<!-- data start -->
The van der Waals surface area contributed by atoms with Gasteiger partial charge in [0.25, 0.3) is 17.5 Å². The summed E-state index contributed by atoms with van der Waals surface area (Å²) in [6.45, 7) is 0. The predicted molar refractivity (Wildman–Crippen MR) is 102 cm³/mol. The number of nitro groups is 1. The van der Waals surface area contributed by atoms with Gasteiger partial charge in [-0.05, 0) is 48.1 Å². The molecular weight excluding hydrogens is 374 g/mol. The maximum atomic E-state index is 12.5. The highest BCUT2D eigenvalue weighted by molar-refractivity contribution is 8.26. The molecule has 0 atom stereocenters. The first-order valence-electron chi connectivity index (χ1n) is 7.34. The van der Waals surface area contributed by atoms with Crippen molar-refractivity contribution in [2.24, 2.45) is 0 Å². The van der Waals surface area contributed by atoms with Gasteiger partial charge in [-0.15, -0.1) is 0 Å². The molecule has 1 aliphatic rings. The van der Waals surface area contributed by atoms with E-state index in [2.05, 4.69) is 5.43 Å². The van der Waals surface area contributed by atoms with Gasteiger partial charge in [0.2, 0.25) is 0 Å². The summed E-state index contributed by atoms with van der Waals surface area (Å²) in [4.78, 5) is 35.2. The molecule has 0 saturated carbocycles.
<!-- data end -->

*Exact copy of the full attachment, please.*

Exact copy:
The van der Waals surface area contributed by atoms with Gasteiger partial charge in [0.25, 0.3) is 17.5 Å². The summed E-state index contributed by atoms with van der Waals surface area (Å²) in [6.45, 7) is 0. The predicted molar refractivity (Wildman–Crippen MR) is 102 cm³/mol. The number of nitro groups is 1. The van der Waals surface area contributed by atoms with Gasteiger partial charge in [-0.05, 0) is 48.1 Å². The molecular weight excluding hydrogens is 374 g/mol. The maximum atomic E-state index is 12.5. The highest BCUT2D eigenvalue weighted by molar-refractivity contribution is 8.26. The molecule has 0 atom stereocenters. The first-order valence-electron chi connectivity index (χ1n) is 7.34. The van der Waals surface area contributed by atoms with Crippen molar-refractivity contribution in [2.24, 2.45) is 0 Å². The van der Waals surface area contributed by atoms with Gasteiger partial charge in [-0.15, -0.1) is 0 Å². The molecule has 1 aliphatic rings. The van der Waals surface area contributed by atoms with E-state index in [2.05, 4.69) is 5.43 Å². The van der Waals surface area contributed by atoms with Gasteiger partial charge in [0.2, 0.25) is 0 Å². The summed E-state index contributed by atoms with van der Waals surface area (Å²) in [4.78, 5) is 35.2. The molecule has 0 saturated carbocycles.